Monday, January 10, 2011

Nourished by nurture

Greek saladImage via WikipediaI found this great article in that it not only teaches about the values of cooking, but getting the young to enjoy cooking, and eating - the right way.

I shouldn't take away the good of finding out by yourself what the author is saying here, so I'll stop here and you go ahead.

Do  take note that there are recipes and many other valuable articles that you can find in the source website, so if you are keen, follow the link at the bottom after reading.

Read on...
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Nurturing by nourishing
Teaching children to cook can undo bad eating habits, introduce healthier foods

By Su-Mei Yu

The Cancer-Fighting Kitchen: Nourishing, Big-Flavor Recipes for Cancer Treatment and RecoveryMy grandson, Thomas, is 7 years old. He does not eat green vegetables, except for edamame or cooked and salted soybeans. As a toddler, he devoured canned baby food of chicken and broccoli. However, since he has discovered pasta, feta and parmesan cheese and chocolate, he has banned green vegetables from his diet.

His older sister, Claire, who is 11, is no better. Known as the hard-to-please eater in the family, her diet is limited to processed meat such as salami and pepperoni, cheeses, bread and yogurt. Recently, because of campaigns at schools to get kids to eat more healthy foods, Claire has begun to eat raw carrots, broccoli and cauliflower. Maggie, the middle child, is the best eater among the three children. She will try anything at least once — except seafood.

My grandchildren are typical of many American children, raised in the land of plenty and affluence, where parents let them decide what to eat. To someone from an older generation, this practice seems to be a new phenomenon.

One Bite at a Time, revised paper: Nourishing Recipes for Cancer Survivors and Their FriendsWhen I was growing up, our family ate everything my mother cooked — with no questions asked. We were expected to finish everything on our plate. My mother never cooked separate dishes for children. Subsequently, we learned to appreciate endless varieties of foods with different tastes, flavors and textures.

More recent generations of parents appear to think that their kids know best. Or, perhaps, everyone in the family is so busy that at dinnertime all we want is to have our children eat something — anything. So, our children end up choosing and eating addictive foods that are laden with lots of fats, salt and sugar.

My grandchildren are good examples of the challenge facing us. How do we get our young ones to eat healthy foods? Most importantly, how do we convince them to eat vegetables?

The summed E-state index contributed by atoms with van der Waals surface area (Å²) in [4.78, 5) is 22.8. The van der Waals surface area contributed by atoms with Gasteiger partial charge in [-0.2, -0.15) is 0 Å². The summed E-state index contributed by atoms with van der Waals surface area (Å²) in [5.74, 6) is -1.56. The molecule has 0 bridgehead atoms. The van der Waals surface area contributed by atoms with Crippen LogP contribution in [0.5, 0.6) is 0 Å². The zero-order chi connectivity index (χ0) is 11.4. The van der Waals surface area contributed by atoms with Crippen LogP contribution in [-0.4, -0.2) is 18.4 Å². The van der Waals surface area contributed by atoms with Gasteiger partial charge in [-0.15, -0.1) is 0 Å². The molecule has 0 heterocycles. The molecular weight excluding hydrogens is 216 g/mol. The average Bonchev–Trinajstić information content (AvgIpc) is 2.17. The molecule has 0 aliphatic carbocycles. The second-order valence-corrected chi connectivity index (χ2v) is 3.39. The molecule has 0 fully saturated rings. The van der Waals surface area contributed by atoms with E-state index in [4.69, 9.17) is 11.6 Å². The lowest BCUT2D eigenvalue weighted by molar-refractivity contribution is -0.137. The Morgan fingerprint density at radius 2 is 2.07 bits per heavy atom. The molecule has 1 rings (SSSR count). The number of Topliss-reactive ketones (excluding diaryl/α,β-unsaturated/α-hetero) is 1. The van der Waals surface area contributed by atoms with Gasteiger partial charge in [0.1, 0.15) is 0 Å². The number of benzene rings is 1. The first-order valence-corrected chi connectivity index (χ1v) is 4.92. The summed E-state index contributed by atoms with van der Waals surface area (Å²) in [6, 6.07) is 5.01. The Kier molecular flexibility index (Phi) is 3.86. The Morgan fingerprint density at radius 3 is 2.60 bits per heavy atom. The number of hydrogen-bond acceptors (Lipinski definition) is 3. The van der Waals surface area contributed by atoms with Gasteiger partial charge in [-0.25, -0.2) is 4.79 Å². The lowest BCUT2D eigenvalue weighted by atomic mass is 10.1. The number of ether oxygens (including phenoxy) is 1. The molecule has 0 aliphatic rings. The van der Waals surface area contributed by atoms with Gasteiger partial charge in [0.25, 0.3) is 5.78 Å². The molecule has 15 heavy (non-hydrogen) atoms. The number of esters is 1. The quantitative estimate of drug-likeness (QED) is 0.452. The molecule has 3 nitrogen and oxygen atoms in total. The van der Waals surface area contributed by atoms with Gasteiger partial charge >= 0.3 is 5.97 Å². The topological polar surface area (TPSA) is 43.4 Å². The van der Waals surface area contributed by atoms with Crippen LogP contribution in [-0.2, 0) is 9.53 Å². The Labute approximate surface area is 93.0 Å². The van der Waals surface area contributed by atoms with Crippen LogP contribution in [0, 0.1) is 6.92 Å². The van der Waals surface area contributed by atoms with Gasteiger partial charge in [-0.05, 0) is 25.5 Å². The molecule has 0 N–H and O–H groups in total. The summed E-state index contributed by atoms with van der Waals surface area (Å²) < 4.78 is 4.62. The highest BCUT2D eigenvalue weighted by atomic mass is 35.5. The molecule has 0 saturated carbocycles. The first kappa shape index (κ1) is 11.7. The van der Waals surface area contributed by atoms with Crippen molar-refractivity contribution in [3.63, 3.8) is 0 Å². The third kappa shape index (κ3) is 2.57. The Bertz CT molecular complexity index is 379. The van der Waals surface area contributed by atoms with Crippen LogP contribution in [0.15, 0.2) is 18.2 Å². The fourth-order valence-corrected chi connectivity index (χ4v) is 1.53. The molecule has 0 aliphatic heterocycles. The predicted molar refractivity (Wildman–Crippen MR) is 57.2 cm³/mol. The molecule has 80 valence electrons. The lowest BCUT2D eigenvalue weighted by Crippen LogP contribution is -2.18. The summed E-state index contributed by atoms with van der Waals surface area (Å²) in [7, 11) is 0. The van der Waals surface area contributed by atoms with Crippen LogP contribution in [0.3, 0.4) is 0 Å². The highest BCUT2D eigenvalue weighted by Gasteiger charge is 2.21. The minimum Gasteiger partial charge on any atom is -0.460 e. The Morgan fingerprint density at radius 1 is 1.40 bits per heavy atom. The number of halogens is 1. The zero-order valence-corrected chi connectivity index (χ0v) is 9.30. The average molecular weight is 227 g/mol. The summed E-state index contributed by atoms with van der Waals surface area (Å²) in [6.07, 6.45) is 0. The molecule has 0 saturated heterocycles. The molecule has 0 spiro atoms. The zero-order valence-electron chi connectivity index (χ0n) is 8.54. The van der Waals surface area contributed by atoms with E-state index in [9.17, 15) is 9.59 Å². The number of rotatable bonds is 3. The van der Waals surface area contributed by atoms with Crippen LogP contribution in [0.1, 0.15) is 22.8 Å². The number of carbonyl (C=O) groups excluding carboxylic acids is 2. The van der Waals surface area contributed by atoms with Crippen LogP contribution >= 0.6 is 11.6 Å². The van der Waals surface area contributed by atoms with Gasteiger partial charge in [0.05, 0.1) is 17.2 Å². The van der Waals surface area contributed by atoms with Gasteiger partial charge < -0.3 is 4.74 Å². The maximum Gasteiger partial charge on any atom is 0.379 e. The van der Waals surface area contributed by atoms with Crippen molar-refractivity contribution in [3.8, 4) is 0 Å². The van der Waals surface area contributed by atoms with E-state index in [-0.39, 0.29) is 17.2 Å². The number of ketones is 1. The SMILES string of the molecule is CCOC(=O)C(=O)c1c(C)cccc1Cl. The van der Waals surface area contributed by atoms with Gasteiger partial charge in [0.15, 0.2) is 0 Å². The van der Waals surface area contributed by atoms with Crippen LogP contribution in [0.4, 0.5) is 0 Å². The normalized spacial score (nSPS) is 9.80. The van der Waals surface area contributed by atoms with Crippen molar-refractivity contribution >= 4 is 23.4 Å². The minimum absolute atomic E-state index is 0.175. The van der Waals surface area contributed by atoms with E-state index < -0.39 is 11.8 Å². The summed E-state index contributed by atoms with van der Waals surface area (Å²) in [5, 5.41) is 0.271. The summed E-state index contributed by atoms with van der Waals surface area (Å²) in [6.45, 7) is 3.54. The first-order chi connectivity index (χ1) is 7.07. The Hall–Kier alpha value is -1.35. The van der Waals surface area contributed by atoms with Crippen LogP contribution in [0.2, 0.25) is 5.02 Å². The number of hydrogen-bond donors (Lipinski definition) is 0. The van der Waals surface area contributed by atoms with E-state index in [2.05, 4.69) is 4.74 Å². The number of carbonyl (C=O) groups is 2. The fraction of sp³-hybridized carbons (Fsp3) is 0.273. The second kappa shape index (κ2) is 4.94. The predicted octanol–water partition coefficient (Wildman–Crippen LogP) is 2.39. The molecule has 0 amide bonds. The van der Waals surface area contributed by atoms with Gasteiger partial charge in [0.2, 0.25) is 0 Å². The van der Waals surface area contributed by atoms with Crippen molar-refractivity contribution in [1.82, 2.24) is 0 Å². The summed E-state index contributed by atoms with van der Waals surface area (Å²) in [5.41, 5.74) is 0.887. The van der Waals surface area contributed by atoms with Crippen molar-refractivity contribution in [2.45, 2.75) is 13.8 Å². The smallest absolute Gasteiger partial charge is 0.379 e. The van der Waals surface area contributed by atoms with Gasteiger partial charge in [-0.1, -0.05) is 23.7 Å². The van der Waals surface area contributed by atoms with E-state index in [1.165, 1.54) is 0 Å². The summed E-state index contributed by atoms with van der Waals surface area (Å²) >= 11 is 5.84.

Recipes for Life After Weight-Loss Surgery: Delicious Dishes for Nourishing the New You (Healthy Living Cookbooks)I have eaten healthy foods all of my life. I am also a cook and a cookbook writer. I’ve been invited to write a regular column featuring children’s ideas and recipes for preparing seasonal vegetables, dishes that they will want to eat. In doing so, I hope that not only children such as my grandchildren will begin to eat more vegetables; I also hope to teach them to appreciate how vegetables are grown and how they mature. And in the process, we can develop an understanding of the relationship between the environment and healthy food. Most of all, I would like to get children in the kitchen with the adults in the family, to learn to cook. I believe cooking is a part of the cultural fabric that holds families together and promotes the well-being of our society.

Besides, cooking can be fun — really!

The first recipe here is a creation of my grandson, Thomas. He calls it Veggie Pasta. He not only chose the vegetables he wanted in his pasta, including corn and carrots; he also prepared them. He diced the carrots and helped mix corn into the whole-grain pasta that his mother helped him cook. While dicing carrots, he thought that his pasta needed more color, and so he came up with edamame. He pondered seriously whether he should put his favorite feta cheese in his creation, since other children might not like it. We had a serious discussion about this, and I convinced him that this was his recipe and he should make it the way he would like it.

Natural Nourishing RecipesSince Thomas knows nothing about cooking, his mother suggested that the pasta should be baked after being mixed with the vegetables and cheese. Thomas didn’t agree. He thought the feta cheese would become “bland,” or in other words, lose its sharp flavor. He was right.

Granddaughter Claire had been thinking about our little project. She had taken cooking classes last summer and loved them. Claire believes kids will eat something that not only tastes good but looks good, because pretty and artistically presented food is more appealing. She didn’t want any blah-looking food with everything all mishmashed together. Her mother bought prepackaged multiple-colored cauliflower and broccoli florets from Trader Joe’s.

Claire decided to make vegetable nachos with them. She baked the dish for about 4 minutes in a preheated oven, so that the florets were still raw and crunchy. They were delicious — and Claire actually ate them.

Nourishing Traditions: The Cookbook that Challenges Politically Correct Nutrition and the Diet DictocratsMaggie, in the middle, had a girlfriend over to do a school art project. She did not have the time to cook, but both the girls and the adults ate Thomas and Claire’s creations.

We congratulated them on being talented cooks, and on their winning recipes.


Taken from SignOnSanDiego.com; source article is below:
Nurturing by nourishing


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